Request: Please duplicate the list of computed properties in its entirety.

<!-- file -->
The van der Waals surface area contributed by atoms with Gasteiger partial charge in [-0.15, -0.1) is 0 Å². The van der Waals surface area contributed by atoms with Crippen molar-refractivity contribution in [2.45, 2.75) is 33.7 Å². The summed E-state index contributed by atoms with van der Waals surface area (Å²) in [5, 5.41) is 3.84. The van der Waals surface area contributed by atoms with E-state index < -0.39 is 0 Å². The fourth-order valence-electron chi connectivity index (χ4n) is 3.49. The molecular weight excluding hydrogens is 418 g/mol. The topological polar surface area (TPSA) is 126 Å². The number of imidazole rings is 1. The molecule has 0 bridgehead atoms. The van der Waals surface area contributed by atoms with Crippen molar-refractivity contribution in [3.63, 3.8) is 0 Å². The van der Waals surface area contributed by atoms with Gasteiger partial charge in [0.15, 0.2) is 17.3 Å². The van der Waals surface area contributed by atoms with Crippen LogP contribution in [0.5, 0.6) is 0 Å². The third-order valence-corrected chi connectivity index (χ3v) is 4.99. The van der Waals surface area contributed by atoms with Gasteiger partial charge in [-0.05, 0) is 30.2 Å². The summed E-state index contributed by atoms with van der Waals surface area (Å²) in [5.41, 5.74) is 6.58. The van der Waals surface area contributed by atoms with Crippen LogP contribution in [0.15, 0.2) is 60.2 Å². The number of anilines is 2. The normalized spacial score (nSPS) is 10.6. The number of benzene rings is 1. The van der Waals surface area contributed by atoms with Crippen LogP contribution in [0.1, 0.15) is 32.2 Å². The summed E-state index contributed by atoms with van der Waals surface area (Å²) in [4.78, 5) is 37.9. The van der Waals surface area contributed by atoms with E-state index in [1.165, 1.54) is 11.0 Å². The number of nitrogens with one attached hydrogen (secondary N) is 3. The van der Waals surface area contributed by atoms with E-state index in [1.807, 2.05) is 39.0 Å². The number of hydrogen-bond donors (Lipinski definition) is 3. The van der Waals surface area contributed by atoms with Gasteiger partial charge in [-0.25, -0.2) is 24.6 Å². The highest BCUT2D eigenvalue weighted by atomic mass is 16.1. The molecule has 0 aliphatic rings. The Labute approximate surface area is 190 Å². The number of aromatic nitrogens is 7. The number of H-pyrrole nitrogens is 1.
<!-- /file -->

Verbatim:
The van der Waals surface area contributed by atoms with Gasteiger partial charge in [-0.15, -0.1) is 0 Å². The van der Waals surface area contributed by atoms with Crippen molar-refractivity contribution in [2.45, 2.75) is 33.7 Å². The summed E-state index contributed by atoms with van der Waals surface area (Å²) in [5, 5.41) is 3.84. The van der Waals surface area contributed by atoms with E-state index < -0.39 is 0 Å². The fourth-order valence-electron chi connectivity index (χ4n) is 3.49. The molecular weight excluding hydrogens is 418 g/mol. The topological polar surface area (TPSA) is 126 Å². The number of imidazole rings is 1. The molecule has 0 bridgehead atoms. The van der Waals surface area contributed by atoms with Crippen molar-refractivity contribution in [3.63, 3.8) is 0 Å². The van der Waals surface area contributed by atoms with Gasteiger partial charge in [0.15, 0.2) is 17.3 Å². The van der Waals surface area contributed by atoms with Crippen LogP contribution in [0.5, 0.6) is 0 Å². The third-order valence-corrected chi connectivity index (χ3v) is 4.99. The van der Waals surface area contributed by atoms with Gasteiger partial charge in [-0.05, 0) is 30.2 Å². The summed E-state index contributed by atoms with van der Waals surface area (Å²) in [5.41, 5.74) is 6.58. The van der Waals surface area contributed by atoms with Crippen LogP contribution in [0.15, 0.2) is 60.2 Å². The number of anilines is 2. The normalized spacial score (nSPS) is 10.6. The number of benzene rings is 1. The van der Waals surface area contributed by atoms with Crippen LogP contribution in [0.1, 0.15) is 32.2 Å². The summed E-state index contributed by atoms with van der Waals surface area (Å²) in [4.78, 5) is 37.9. The van der Waals surface area contributed by atoms with E-state index in [1.165, 1.54) is 11.0 Å². The number of nitrogens with one attached hydrogen (secondary N) is 3. The van der Waals surface area contributed by atoms with E-state index in [1.807, 2.05) is 39.0 Å². The number of hydrogen-bond donors (Lipinski definition) is 3. The van der Waals surface area contributed by atoms with Gasteiger partial charge in [-0.25, -0.2) is 24.6 Å². The highest BCUT2D eigenvalue weighted by atomic mass is 16.1. The molecule has 0 aliphatic rings. The Labute approximate surface area is 190 Å². The number of aromatic nitrogens is 7. The number of H-pyrrole nitrogens is 1.